Werteentwicklung im Kindes- und Jugendalter
Research on values
Chapter 1: Introduction and explanation of the term 'values'
Chapter 2: The theory of human values according to Shalom H. Schwartz and its relevance for the study of the development of values in childhood and adolescence
Chapter 3: Values and Behaviors
The research of value development
Chapter 4: How to research values in childhood? A question of diagnostics
Chapter 5: How do values evolve?
Research designs and results from selected subject areas
Chapter 6: Values in the family - conveying values through parenting goals and values
Chapter 7: Values development and change of values in children - wishes for research
Educational approaches to value formation
Chapter 8: Storytelling - Goals and content of a school value building project
Chapter 9: Experiencing values - an example of conveying values through experiential project work in the fields of theater and outdoor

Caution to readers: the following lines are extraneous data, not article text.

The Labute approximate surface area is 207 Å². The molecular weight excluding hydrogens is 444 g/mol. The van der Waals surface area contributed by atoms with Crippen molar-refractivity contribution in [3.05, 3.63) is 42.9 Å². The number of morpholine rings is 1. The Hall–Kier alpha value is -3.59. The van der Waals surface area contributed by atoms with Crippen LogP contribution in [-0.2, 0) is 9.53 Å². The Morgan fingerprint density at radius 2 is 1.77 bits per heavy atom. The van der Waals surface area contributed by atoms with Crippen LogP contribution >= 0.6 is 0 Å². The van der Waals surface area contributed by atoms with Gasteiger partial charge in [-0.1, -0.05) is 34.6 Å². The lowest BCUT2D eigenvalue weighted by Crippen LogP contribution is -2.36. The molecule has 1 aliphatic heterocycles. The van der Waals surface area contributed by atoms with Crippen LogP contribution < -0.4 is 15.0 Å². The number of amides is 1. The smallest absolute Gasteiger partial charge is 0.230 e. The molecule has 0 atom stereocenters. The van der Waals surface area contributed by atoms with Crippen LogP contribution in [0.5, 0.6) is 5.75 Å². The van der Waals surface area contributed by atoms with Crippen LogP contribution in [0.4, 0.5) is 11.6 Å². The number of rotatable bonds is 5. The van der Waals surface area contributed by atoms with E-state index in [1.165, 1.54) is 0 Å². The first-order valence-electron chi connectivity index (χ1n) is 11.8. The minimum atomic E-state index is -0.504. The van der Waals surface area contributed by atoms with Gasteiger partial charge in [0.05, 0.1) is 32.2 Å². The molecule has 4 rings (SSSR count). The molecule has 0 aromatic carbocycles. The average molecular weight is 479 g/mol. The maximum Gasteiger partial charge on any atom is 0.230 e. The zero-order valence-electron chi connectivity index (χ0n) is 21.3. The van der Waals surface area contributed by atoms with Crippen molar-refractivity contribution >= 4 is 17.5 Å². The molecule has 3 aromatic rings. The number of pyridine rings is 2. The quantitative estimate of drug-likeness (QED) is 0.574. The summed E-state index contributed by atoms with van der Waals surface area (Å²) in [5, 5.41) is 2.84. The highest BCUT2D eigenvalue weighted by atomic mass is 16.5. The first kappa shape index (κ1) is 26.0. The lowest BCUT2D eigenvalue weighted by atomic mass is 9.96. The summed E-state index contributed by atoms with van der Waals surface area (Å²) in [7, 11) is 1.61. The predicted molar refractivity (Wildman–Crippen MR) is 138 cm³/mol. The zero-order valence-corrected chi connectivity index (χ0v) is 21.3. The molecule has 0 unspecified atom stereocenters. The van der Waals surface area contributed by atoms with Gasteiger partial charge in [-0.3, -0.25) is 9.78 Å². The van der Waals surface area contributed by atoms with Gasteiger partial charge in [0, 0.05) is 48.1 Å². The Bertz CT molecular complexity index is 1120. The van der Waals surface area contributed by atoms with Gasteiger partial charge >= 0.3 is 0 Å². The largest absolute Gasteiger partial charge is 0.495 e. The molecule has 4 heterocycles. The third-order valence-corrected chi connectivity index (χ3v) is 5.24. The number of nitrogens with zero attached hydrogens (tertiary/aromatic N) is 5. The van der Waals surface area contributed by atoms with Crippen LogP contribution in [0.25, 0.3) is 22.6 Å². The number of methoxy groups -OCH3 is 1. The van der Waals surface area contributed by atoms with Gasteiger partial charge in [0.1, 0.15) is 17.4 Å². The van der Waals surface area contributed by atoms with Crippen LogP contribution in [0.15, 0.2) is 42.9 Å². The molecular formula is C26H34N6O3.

Human values, or more precisely values, values and changes of values, have get more and more attention of psychological and sociological research in the past 30 years. Based on entries in the most important literature database of psychology (PSYCINFO), there were on average of 27 scientific publications from 1890 to 1950, which bore the word "value" in the title. Between 1951 and 1980 there were 160 and between 1981 and 2010 the number was 456. Although the emergence of the word "value" in the title of a social science publication does not automatically stand for an engagement with values, value preferences and change of values. And even so it has to be taken into account that the total number of psychological publications has risen sharply since 1890, yet the numbers illustrate an increasing interest of social and behavioral sciences in human values. Searching on Google supports this impression. If you enter "children's values", a Google search results in over 80,000 hits and even the German-language input "Werthaltungen von Kindern" yields more than 600 hits. The current chapter will first provide a cursory overview of the state of social and behavioral science in value research and then turn to the state of this research in relation to children. Above all, the chapter will ask questions and formulate research ideas: What are the fundamental topics of value research related to children and their development? At what age can one say that children have values? Is it changing what children find 'good' in the course of their development? The chapter should not be misunderstood as a review article. A detailed bibliographic relinquishment of the identified research trends is expressly waived. For the most part, the chapter is primarily intended as a collection of ideas.